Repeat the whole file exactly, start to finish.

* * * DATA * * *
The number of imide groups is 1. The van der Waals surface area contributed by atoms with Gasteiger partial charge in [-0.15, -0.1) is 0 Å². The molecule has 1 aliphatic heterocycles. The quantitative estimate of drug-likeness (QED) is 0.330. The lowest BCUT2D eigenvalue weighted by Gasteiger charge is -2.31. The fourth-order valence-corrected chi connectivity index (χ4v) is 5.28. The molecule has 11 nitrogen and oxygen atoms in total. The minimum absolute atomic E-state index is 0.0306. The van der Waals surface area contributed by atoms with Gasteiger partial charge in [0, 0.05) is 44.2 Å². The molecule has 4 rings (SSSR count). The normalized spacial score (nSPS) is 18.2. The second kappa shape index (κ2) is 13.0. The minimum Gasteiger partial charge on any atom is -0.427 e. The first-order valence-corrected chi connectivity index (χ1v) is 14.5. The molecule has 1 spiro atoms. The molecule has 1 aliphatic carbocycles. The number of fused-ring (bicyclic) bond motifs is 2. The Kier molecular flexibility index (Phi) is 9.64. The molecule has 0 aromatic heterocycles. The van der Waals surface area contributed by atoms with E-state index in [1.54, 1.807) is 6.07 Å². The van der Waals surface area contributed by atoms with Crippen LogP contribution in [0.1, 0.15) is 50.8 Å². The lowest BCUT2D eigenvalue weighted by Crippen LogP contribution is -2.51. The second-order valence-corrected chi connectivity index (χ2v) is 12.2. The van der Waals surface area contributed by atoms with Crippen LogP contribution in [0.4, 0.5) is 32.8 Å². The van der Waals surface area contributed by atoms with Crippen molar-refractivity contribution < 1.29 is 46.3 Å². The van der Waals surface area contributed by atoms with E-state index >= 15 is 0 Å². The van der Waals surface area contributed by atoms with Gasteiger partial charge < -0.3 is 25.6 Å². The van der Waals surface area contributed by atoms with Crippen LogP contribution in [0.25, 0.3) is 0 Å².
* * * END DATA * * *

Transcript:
The number of imide groups is 1. The van der Waals surface area contributed by atoms with Gasteiger partial charge in [-0.15, -0.1) is 0 Å². The molecule has 1 aliphatic heterocycles. The quantitative estimate of drug-likeness (QED) is 0.330. The lowest BCUT2D eigenvalue weighted by Gasteiger charge is -2.31. The fourth-order valence-corrected chi connectivity index (χ4v) is 5.28. The molecule has 11 nitrogen and oxygen atoms in total. The minimum absolute atomic E-state index is 0.0306. The van der Waals surface area contributed by atoms with Gasteiger partial charge in [0, 0.05) is 44.2 Å². The molecule has 4 rings (SSSR count). The normalized spacial score (nSPS) is 18.2. The second kappa shape index (κ2) is 13.0. The minimum Gasteiger partial charge on any atom is -0.427 e. The first-order valence-corrected chi connectivity index (χ1v) is 14.5. The molecule has 1 spiro atoms. The molecule has 1 aliphatic carbocycles. The number of fused-ring (bicyclic) bond motifs is 2. The Kier molecular flexibility index (Phi) is 9.64. The molecule has 0 aromatic heterocycles. The van der Waals surface area contributed by atoms with E-state index in [1.54, 1.807) is 6.07 Å². The van der Waals surface area contributed by atoms with Crippen LogP contribution in [0.1, 0.15) is 50.8 Å². The lowest BCUT2D eigenvalue weighted by Crippen LogP contribution is -2.51. The second-order valence-corrected chi connectivity index (χ2v) is 12.2. The van der Waals surface area contributed by atoms with Crippen LogP contribution in [0.4, 0.5) is 32.8 Å². The van der Waals surface area contributed by atoms with Crippen molar-refractivity contribution < 1.29 is 46.3 Å². The van der Waals surface area contributed by atoms with E-state index >= 15 is 0 Å². The van der Waals surface area contributed by atoms with Gasteiger partial charge < -0.3 is 25.6 Å². The van der Waals surface area contributed by atoms with Crippen LogP contribution in [0.25, 0.3) is 0 Å².